JAG

It's because, even in the newest episodes, you may have seen some of it before. 

JAG routinely borrows special effects-packed clips from blockbuster action films to beef up its production values and avoid spending money on the flashy aerial combat sequences fans expect. 

"We've never flown an F-14 and we've had 100 episodes," said David Bellisario, one of the show's producers. "In almost every episode ... we used some stock footage." 

It's actually a technique that's as old as the moving picture itself — and remains more widespread in TV shows and movies than you may think. 

"It used to be really common in television, especially in the 40s and 50s," said Robert Thompson, director of the Center for the Study of Popular Television at Syracuse University. "You'd have these low-budget westerns — they couldn't afford a buffalo stampede, they'd get the stuff from B-movies." 

For action shots as well as establishment shots of buildings and bases, the Paramount-produced JAG raids the vaults of stars n' stripes staples such as The Hunt for Red October, Air Force One and Platoon. Some films, like Top Gun, are regular sources of jet fighter footage. Others are a one-time lifesaver (an elaborate bus rollover scene lifted from Universal Soldier, for example). 

Bellisario estimates that JAG has recycled scenes from at least 60 features — usually "outs" and "trims" off the cutting room floor but sometimes from footage used in the final version of films. 

Even for TV shows that don't require slick action shots, the use of stock footage is still a common, if little known, production practice. Sitcoms will search for existing footage of a sunset or a city skyline to avoid having to send a camera crew on location. 

And it's not limited to TV — plenty of big screen favorites have gone digging through Tinsel Town's archives for celluloid treasures. The list of feature films that have cannibalized their brethren spans from Bambi to Blade Runner

Stock footage is not limited to leftovers either. An entire industry has evolved to ensure that makers of movies, TV shows and commercials have standard shots, such as "a contemporary-looking business woman running through an airport," said Dana Tower, vice president director of marketing and emerging market development for Getty Images.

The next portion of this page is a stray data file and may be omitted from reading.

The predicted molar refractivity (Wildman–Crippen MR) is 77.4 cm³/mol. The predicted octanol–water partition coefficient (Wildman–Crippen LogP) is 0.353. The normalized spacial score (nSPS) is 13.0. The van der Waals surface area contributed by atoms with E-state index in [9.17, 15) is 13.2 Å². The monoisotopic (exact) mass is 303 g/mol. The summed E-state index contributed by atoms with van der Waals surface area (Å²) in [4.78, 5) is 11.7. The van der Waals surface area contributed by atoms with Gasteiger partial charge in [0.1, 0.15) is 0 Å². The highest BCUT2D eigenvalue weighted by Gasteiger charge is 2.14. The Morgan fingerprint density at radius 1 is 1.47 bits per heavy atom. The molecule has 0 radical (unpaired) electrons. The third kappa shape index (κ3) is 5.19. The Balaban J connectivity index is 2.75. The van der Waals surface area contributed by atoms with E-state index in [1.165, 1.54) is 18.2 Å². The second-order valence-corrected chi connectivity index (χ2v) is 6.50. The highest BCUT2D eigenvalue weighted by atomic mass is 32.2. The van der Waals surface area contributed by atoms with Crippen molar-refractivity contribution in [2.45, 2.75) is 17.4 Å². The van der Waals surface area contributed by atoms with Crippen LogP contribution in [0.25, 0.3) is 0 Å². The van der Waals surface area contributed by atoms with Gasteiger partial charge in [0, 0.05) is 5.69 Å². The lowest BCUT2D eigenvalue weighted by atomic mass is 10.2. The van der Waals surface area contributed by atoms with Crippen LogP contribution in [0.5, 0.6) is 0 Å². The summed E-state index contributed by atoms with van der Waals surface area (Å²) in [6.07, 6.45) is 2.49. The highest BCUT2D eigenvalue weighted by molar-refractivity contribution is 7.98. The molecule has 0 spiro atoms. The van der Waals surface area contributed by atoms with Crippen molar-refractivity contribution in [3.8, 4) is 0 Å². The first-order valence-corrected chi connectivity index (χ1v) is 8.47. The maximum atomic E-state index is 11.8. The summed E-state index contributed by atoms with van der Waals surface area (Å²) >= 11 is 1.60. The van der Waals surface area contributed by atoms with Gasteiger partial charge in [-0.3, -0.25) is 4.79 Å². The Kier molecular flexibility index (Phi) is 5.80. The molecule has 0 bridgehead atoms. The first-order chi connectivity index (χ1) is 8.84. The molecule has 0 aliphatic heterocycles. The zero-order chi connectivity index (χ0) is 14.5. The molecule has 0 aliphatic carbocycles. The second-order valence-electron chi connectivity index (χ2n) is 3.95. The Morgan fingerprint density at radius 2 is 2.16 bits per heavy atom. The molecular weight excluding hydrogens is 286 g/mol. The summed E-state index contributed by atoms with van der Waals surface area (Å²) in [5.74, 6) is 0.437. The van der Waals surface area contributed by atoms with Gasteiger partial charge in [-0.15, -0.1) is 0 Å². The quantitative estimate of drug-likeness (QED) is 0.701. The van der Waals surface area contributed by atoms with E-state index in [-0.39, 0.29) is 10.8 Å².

Experts say there are advantages to scooping up the industry's byproducts. "It makes perfect sense, we've got over a century now of Hollywood images and probably 30 years of usable images," said Thompson. "If all you're going to do is show a car going off a cliff and blowing up ... you might be able to pat yourself on the back by saving a little money and resources." 

Licensing fees often amount to a fraction of what it would cost to film the scenes from scratch. A couple hours of shooting an F-14 could cost $60,000 for the Navy's fuel, mileage and maintenance fees and to rent a second plane from which to shoot, Bellisario said. By comparison, getting clips from a completed movie might run $6,000, he said. 

And borrowing shots remains cheaper than creating computer-generated images as well. 

Whether more directors and producers will take up the practice — or already do it on the sly — is hard to say. After all, there's an obvious artistic argument against it. 

"You wouldn't expect it in a book: Rather than writing the description of a poignant love scene someone just cuts it from another book and drops it in," Thompson noted. "People become very, very familiar with [scenes] — they notice this stuff I think." 

That's been the case with some JAG fans according to Bellisario, which is why additional effects work on the footage is often necessary to make pilfered pics less noticeable. "One of the easiest things is to make a scene night instead of day," he said. "We'll do fog. We'll change lights on ships. We'll composite two shots together." 

JAG's producer learned the need for subterfuge the hard way: Clear and Present Danger director Phillip Noyce raised a ruckus during the show's first season when they failed to alter a major sequence from his Harrison Ford hit — even though they had permission from Paramount to use it. 

What ended up on TV "was almost identical" to the movie, said Bellisario. "We definitely got ourselves burned. It affected our relationship with Paramount and everyone else." 

The studio remains protective of its properties, recently telling JAG that it couldn't use Top Gun's cockpit ejection scene for a third time, Bellisario said. "We've had to create ejections now since no one else has done a good one," he said.